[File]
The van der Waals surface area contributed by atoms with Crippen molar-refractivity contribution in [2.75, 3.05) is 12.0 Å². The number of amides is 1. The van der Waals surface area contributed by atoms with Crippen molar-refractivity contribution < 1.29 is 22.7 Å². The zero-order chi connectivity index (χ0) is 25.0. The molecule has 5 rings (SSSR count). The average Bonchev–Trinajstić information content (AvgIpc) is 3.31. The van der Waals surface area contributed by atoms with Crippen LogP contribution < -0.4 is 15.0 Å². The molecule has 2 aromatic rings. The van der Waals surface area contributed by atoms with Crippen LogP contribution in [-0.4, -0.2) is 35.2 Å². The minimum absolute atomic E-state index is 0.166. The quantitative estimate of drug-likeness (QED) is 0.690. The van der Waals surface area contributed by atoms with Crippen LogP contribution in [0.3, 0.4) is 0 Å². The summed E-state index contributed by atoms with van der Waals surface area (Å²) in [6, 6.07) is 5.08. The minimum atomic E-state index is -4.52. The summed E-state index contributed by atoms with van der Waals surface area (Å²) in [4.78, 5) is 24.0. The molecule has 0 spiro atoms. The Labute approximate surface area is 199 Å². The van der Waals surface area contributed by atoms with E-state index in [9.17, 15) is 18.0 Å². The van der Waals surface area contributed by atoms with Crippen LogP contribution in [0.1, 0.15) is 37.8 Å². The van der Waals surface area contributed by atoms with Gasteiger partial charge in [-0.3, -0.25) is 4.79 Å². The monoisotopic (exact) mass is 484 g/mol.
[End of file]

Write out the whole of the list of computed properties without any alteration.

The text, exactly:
The van der Waals surface area contributed by atoms with Crippen molar-refractivity contribution in [2.75, 3.05) is 12.0 Å². The number of amides is 1. The van der Waals surface area contributed by atoms with Crippen molar-refractivity contribution < 1.29 is 22.7 Å². The zero-order chi connectivity index (χ0) is 25.0. The molecule has 5 rings (SSSR count). The average Bonchev–Trinajstić information content (AvgIpc) is 3.31. The van der Waals surface area contributed by atoms with Crippen LogP contribution < -0.4 is 15.0 Å². The molecule has 2 aromatic rings. The van der Waals surface area contributed by atoms with Crippen LogP contribution in [-0.4, -0.2) is 35.2 Å². The minimum absolute atomic E-state index is 0.166. The quantitative estimate of drug-likeness (QED) is 0.690. The van der Waals surface area contributed by atoms with Crippen LogP contribution in [0.3, 0.4) is 0 Å². The summed E-state index contributed by atoms with van der Waals surface area (Å²) in [6, 6.07) is 5.08. The minimum atomic E-state index is -4.52. The summed E-state index contributed by atoms with van der Waals surface area (Å²) in [4.78, 5) is 24.0. The molecule has 0 spiro atoms. The Labute approximate surface area is 199 Å². The van der Waals surface area contributed by atoms with E-state index in [9.17, 15) is 18.0 Å². The van der Waals surface area contributed by atoms with Crippen LogP contribution in [0.1, 0.15) is 37.8 Å². The van der Waals surface area contributed by atoms with Gasteiger partial charge in [-0.3, -0.25) is 4.79 Å². The monoisotopic (exact) mass is 484 g/mol.